This morning’s GDP release leaves fully intact the notion that underlying demand growth has quickened and is unlikely to falter until after the Fed has raised the funds rate enough to push financial conditions away from their current maximum stimulative position.
However, investors increasingly need to pay more attention to supply-side constraints, the most important of which is – increasingly – the tightening labor market.
In this note, I present some simple arithmetic documenting that the unemployment rate could easily hit a record low within the modern-era data, if GDP growth were allowed to run at 3% for the next couple years.
The point here is not that the unemployment rate is headed to 3%. The point, rather, is that growth will very probably have to be tamed to prevent this result.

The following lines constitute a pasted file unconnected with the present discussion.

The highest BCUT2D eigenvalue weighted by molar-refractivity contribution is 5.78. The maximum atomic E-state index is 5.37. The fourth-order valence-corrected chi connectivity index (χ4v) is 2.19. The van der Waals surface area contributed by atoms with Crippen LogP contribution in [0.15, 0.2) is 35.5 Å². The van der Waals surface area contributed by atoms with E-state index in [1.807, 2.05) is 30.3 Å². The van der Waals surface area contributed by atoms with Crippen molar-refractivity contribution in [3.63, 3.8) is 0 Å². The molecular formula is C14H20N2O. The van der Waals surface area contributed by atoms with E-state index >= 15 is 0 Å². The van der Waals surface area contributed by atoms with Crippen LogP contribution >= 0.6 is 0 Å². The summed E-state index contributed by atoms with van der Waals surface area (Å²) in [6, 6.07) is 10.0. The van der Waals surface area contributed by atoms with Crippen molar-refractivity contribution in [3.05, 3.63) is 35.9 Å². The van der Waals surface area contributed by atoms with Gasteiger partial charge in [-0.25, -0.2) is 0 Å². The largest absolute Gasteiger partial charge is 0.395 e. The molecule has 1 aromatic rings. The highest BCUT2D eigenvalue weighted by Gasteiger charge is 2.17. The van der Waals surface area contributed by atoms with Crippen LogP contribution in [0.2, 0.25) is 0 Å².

Right now, there is little case for the Fed hitting the brakes hard. For the next six months or so, they may remain tolerant of a forecast of slightly-above-trend growth. What might change would be a meaningful turn higher of inflation, which is why I am on alert for that.
In any case, this would be an odd point in the cycle to start forecasting a sustained boom, although fixed income folks may want to forecast the implications of preventing one.
Separately, there is no dollar policy to go away. The Mnuchin minutia just allows IMF types and other intellectuals to talk about something, which they apparently like to do. FH-180126